This article details how to perform batch exporting in Avid Media Composer. The other day I had to export nine different parts of a training course I was editing in Avid Media Composer for one of my clients. Media Composer isn’t like Premiere where I can add a bunch of videos or sequences to a Queue … Read more
This is the fifth lesson in a series on mastering Avid Media Composer’s keyboard shortcuts on modes, trimming, and slipping. Each lesson tackles a handful of shortcuts. By the end of all the lessons you should be flying through your editing sessions.
This isn’t just any old list of shortcuts. For many of them I explain exactly how they work and how I use them everyday as a professional editor.
This lesson focuses on modes, trimming and slipping.
Modes and Trimming Keyboard Shortcuts in Avid
Source/Record Mode is the mode you’re going to be in for the most part. This shortcut doesn’t do much unless you are not in Source/Record Mode. This shortcut will leave whatever mode you’re in and put you into Source/Record Mode.
The first of the Trimming keyboard shortcuts in Avid is Trim Mode. Hitting U will enter you into Trim Mode putting rollers around the nearest edit point to the Time Position Indicator on the selected tracks (did you follow that?). By default you’ll have the double pink rollers. This means when you add to one side you subtract from the other.
This is the fourth lesson in a series on mastering Avid Media Composer’s keyboard shortcuts and it’s on all the editing keyboard shortcuts. Each lesson tackles a handful of shortcuts. By the end of the lessons you should be flying through your editing sessions.
This isn’t just any old list of shortcuts. For many of them I explain how they work and how I use them everyday as a professional editor.
If you’re just getting started, no worries. You can take this lesson and circle back to the previous lessons. You can find all the lessons here.
This lesson focuses on editing. By editing I mean putting clips in and removing clips from the timeline. There’s only a few shortcuts in this lesson but they’re some of the most valuable and useful functions in Media Composer.
PS – There’s a pop quiz that I need you to give me an answer to at the end of the lesson.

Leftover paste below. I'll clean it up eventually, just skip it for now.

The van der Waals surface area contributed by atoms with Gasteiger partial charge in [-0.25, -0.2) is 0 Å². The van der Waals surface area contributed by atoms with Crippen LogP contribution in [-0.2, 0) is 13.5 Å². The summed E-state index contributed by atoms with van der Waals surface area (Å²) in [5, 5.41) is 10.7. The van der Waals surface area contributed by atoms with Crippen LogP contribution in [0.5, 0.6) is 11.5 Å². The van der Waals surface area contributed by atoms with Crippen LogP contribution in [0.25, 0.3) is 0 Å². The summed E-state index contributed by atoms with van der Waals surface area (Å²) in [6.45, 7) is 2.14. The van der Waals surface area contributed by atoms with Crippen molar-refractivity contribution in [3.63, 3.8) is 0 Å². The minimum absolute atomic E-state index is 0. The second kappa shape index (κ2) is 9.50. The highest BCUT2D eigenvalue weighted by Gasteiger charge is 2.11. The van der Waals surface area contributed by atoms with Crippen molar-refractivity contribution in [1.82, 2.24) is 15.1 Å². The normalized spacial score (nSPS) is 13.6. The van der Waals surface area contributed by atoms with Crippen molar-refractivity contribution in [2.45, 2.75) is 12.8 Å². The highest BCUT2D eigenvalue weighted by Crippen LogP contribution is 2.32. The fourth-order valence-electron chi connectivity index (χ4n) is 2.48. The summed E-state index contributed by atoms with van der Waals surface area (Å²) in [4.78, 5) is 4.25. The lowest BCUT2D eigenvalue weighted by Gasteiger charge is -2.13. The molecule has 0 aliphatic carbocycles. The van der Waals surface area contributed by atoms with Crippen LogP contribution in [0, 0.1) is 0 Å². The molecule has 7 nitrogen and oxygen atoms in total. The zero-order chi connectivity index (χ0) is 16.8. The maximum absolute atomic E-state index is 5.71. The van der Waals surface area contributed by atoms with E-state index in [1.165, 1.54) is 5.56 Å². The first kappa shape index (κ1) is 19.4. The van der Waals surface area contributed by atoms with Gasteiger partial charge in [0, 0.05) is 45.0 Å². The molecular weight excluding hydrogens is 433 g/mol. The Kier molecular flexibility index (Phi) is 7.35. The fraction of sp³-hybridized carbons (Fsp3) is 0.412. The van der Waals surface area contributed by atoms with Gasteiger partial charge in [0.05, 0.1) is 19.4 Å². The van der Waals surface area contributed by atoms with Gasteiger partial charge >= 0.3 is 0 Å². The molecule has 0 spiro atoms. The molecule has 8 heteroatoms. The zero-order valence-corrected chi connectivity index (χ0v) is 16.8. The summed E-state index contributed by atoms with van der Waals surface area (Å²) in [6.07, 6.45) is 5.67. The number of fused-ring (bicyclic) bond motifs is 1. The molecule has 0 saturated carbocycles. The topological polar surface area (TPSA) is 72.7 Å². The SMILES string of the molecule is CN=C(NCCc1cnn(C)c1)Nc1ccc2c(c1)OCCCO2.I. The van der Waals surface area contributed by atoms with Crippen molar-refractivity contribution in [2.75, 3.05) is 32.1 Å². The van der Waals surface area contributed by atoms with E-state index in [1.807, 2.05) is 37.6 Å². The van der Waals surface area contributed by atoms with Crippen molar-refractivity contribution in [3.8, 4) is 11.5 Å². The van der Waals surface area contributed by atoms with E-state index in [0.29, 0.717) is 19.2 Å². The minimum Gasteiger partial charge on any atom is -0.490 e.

List of Editing Keyboard Shortcuts in Avid
Here is a quick rundown on locked and unlocked tracks. It is important to understand how this works to fully grasp the keyboard shortcuts in this lesson. If you are familiar with these already then skip ahead. If not, I recommend reading this section.
Locked vs. Unlocked Tracks in Avid
Watch the video and/or read below 😀
You have the choice to lock or unlock a timeline track. I strongly recommend locking your tracks. In fact, I pretty much only edit with my tracks locked. 99% of the time my tracks are locked. There are only a handful of times when it’s more useful for them to be unlocked.
There’s a rectangle on each track in between the track name and the monitor box (see image). When it’s highlighted and there’s a black slanted rectangle thing in it then the track is locked. If it isn’t highlighted and there isn’t a black slanted rectangle thing then it is unlocked. Tracks are unlocked. by default
When you “lock a track” in After Effects it means you cannot make any changes to it. That’s not what this is in Media Composer. Locking tracks syncs the given timecode for all locked tracks, locking them together so if you make changes (i.e. adding or removing time to a track by editing in or editing out a clip) to one then you make changes to them all.
Locked vs. Unlocked Tracks Scenario
Here’s a scenario. Clips are on V1 and V2. The tracks are locked. Both clips begin at 01:02:20:14 and end at 01:02:24:14 – they’re 4 seconds long. If you have V1 selected and you extract from 01:02:21:10 to 01:02:22:10 (1 second) then the clips on V1 and V2 shorten by a second. Both clips would end at 01:02:23:14. If the tracks were unlocked however the clip on V1 would shorten to 3 seconds and the clip on V2 would remain the same.
I find that more times than not I want everything on the timeline to react together. If I shorten a clip on V1 at 01:03:00:00 I don’t want to have to think about the rest of the clips further down the timeline that are synced up with clips and audio on other tracks getting knocked out of alignment.
Locking tracks keeps you from unintentionally knocking your timeline out of sync. It takes a minute (or a couple weeks) to wrap your head around it but IMO it’s the safest, quickest and best way to edit. Confused about anything? Leave a comment.
Okay, ready for the keyboard shortcuts in Avid Media Composer for editing?!